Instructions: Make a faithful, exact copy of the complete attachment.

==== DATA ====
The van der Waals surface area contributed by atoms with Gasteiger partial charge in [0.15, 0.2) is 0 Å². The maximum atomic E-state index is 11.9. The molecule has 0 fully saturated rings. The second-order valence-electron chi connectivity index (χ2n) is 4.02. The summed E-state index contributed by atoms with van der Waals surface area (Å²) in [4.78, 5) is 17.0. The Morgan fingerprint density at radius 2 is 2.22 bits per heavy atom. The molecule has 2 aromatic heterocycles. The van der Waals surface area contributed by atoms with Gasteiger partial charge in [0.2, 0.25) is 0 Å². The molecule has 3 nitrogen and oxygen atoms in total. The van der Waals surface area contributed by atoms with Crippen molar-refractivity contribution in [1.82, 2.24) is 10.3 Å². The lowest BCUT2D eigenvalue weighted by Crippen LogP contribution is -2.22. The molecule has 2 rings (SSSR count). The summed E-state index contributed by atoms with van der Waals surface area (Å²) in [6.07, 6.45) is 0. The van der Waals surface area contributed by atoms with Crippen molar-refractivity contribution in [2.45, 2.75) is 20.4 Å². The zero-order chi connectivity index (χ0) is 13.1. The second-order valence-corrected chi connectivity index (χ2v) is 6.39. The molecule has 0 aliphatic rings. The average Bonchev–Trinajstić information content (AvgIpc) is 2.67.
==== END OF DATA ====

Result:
The van der Waals surface area contributed by atoms with Gasteiger partial charge in [0.15, 0.2) is 0 Å². The maximum atomic E-state index is 11.9. The molecule has 0 fully saturated rings. The second-order valence-electron chi connectivity index (χ2n) is 4.02. The summed E-state index contributed by atoms with van der Waals surface area (Å²) in [4.78, 5) is 17.0. The Morgan fingerprint density at radius 2 is 2.22 bits per heavy atom. The molecule has 2 aromatic heterocycles. The van der Waals surface area contributed by atoms with Gasteiger partial charge in [0.2, 0.25) is 0 Å². The molecule has 3 nitrogen and oxygen atoms in total. The van der Waals surface area contributed by atoms with Crippen molar-refractivity contribution in [1.82, 2.24) is 10.3 Å². The lowest BCUT2D eigenvalue weighted by Crippen LogP contribution is -2.22. The molecule has 2 rings (SSSR count). The summed E-state index contributed by atoms with van der Waals surface area (Å²) in [6.07, 6.45) is 0. The van der Waals surface area contributed by atoms with Crippen molar-refractivity contribution in [2.45, 2.75) is 20.4 Å². The zero-order chi connectivity index (χ0) is 13.1. The second-order valence-corrected chi connectivity index (χ2v) is 6.39. The molecule has 0 aliphatic rings. The average Bonchev–Trinajstić information content (AvgIpc) is 2.67.